On the rights, we need more, especially when it comes to the social side. Covid is having a good old laugh at border closures, uncoordinated measures and vastly different capacities to deliver the right to health across countries. It tells us we need common European welfare. There are a lot of good ideas and campaigns out there. WeMove is about to step up one on making a reality out of the Unconditional Basic Income for Europe - because people need economic breathing space, because we need to think of the future of work and because we need to get over the inhumanity of conditions on social welfare and poverty systems so painfully portrayed up in the film ‘I Daniel Blake’. No European should have to struggle, all should have opportunities to build a decent life.
Big Yellow Taxi by Joni Mitchell, and the lyric ‘Don’t it always seem to go, that you don’t know what youve got till it’s gone’.
This is about our rights as people. We don’t know what rights we’ve got till they’re gone. So people need to be aware of them. Fight for them before they’re gone.
Change and progress are not linear. Rights roll back - as women in Poland are seeing right now on abortion, but also as French people are seeing with the wave of securitisation of their state. Not to mention people in and from the UK. But in the mainstream, it feels like we’ve said, ‘Hey, we’ve got this rights thing covered in Europe - we know our rights’. But do we? Really? In fact, most people don’t.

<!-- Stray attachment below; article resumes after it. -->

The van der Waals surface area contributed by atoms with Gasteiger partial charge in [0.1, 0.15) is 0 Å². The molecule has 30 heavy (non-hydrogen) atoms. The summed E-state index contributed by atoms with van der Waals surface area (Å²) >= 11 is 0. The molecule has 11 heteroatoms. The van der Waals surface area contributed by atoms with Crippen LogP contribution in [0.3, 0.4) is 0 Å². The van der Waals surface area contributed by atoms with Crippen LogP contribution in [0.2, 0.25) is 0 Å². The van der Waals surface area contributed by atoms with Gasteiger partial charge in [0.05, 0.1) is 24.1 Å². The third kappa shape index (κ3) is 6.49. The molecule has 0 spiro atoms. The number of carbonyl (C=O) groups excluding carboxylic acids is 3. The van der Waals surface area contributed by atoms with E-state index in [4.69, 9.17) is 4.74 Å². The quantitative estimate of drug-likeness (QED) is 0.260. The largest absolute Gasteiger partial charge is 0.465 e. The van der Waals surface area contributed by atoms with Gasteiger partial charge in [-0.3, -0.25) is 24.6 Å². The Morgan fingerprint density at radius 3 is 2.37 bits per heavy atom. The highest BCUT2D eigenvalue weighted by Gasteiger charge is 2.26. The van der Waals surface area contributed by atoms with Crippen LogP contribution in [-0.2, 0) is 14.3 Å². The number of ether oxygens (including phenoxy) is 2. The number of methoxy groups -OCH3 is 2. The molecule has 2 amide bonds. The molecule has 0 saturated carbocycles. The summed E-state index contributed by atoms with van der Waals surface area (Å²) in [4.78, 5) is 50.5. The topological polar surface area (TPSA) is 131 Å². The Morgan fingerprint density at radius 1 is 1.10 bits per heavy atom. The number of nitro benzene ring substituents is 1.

So what do we do? How do you get people to look up and care? If EU citizenship is to capture the popular imagination, we need to go a bit more radical than marketing and toolkits.
I was so inspired over a period of a decade working for ActionAid International to see a methodology of community organisation in the Global South called ‘reflect circles’ that was based on people meeting weekly on rights literacy, political awareness and active citizenship. Over a period of years, communities would come together locally and talk about problems in the village, how that connected to the city and the country and the region and the world. Worked out how to address the problems together based on agency and rights. It's all based on Brazilian philosopher Paolo Freire’s wisdom on community education. We could use a bit of that in Europe. What about reflect circles in Europe? About active citizenship and rights from the local to European level? Because you don't know what youve got till it's gone.
Talking About a Revolution by Tracy Chapman.
The revolution is this: ‘Everyone touching European soil should have the right to become a European citizen’, a radical idea put forward by Ulrike Guerot recently. This is why WeMove profoundly agrees with. And the revolution is already happening. Look at the city of Amsterdam. They already have a city passport for asylum seekers. There is a project called ‘Amsterdam City Rights’ run by the HeretoSupport Foundation and part of a wider European project called ‘Citizens Rights United’ . Their goal is to develop a city ID card for all residents. Amsterdam is part of the inspiring Fearless Cities network and is increasingly looking for ways to make decision making is properly inclusive, humane and sustainable. Could Amsterdam and other Fearless Cities inspire Europe? The revolution is already out there, the solutions are there in all of the great ideas and alternatives that exist all over Europe - lets connect to some of that energy and drive it even further.